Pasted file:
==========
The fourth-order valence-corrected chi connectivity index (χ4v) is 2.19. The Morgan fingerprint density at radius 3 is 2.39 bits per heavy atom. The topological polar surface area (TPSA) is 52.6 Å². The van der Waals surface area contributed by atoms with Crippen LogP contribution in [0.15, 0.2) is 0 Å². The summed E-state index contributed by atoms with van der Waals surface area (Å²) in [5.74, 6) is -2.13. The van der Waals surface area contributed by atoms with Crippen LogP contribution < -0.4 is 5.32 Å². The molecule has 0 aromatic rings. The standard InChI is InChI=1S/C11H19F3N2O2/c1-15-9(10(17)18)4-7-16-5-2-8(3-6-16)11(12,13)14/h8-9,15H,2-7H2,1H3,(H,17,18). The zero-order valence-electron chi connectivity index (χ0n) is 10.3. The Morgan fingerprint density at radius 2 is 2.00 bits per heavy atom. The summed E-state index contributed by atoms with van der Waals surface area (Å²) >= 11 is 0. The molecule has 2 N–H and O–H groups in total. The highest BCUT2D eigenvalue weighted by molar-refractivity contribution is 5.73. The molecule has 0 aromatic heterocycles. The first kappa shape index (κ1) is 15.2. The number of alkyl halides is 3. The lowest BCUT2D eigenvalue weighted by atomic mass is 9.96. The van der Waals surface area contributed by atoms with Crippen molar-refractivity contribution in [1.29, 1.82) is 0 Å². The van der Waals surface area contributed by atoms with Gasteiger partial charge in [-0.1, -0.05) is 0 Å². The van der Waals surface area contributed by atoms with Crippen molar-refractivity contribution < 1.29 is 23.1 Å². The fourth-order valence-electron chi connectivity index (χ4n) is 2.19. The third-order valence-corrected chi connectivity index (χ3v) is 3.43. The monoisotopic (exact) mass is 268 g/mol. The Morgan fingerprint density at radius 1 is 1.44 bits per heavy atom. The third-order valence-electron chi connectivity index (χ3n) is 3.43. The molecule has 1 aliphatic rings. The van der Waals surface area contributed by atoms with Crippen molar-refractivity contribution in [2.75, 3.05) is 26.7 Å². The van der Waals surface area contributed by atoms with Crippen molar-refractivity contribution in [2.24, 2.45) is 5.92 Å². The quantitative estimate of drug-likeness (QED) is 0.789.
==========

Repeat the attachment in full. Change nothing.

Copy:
The fourth-order valence-corrected chi connectivity index (χ4v) is 2.19. The Morgan fingerprint density at radius 3 is 2.39 bits per heavy atom. The topological polar surface area (TPSA) is 52.6 Å². The van der Waals surface area contributed by atoms with Crippen LogP contribution in [0.15, 0.2) is 0 Å². The summed E-state index contributed by atoms with van der Waals surface area (Å²) in [5.74, 6) is -2.13. The van der Waals surface area contributed by atoms with Crippen LogP contribution < -0.4 is 5.32 Å². The molecule has 0 aromatic rings. The standard InChI is InChI=1S/C11H19F3N2O2/c1-15-9(10(17)18)4-7-16-5-2-8(3-6-16)11(12,13)14/h8-9,15H,2-7H2,1H3,(H,17,18). The zero-order valence-electron chi connectivity index (χ0n) is 10.3. The Morgan fingerprint density at radius 2 is 2.00 bits per heavy atom. The summed E-state index contributed by atoms with van der Waals surface area (Å²) >= 11 is 0. The molecule has 2 N–H and O–H groups in total. The highest BCUT2D eigenvalue weighted by molar-refractivity contribution is 5.73. The molecule has 0 aromatic heterocycles. The first kappa shape index (κ1) is 15.2. The number of alkyl halides is 3. The lowest BCUT2D eigenvalue weighted by atomic mass is 9.96. The van der Waals surface area contributed by atoms with Crippen molar-refractivity contribution in [1.29, 1.82) is 0 Å². The van der Waals surface area contributed by atoms with Gasteiger partial charge in [-0.1, -0.05) is 0 Å². The van der Waals surface area contributed by atoms with Crippen molar-refractivity contribution < 1.29 is 23.1 Å². The fourth-order valence-electron chi connectivity index (χ4n) is 2.19. The third-order valence-corrected chi connectivity index (χ3v) is 3.43. The monoisotopic (exact) mass is 268 g/mol. The Morgan fingerprint density at radius 1 is 1.44 bits per heavy atom. The third-order valence-electron chi connectivity index (χ3n) is 3.43. The molecule has 1 aliphatic rings. The van der Waals surface area contributed by atoms with Crippen molar-refractivity contribution in [2.75, 3.05) is 26.7 Å². The van der Waals surface area contributed by atoms with Crippen molar-refractivity contribution in [2.24, 2.45) is 5.92 Å². The quantitative estimate of drug-likeness (QED) is 0.789.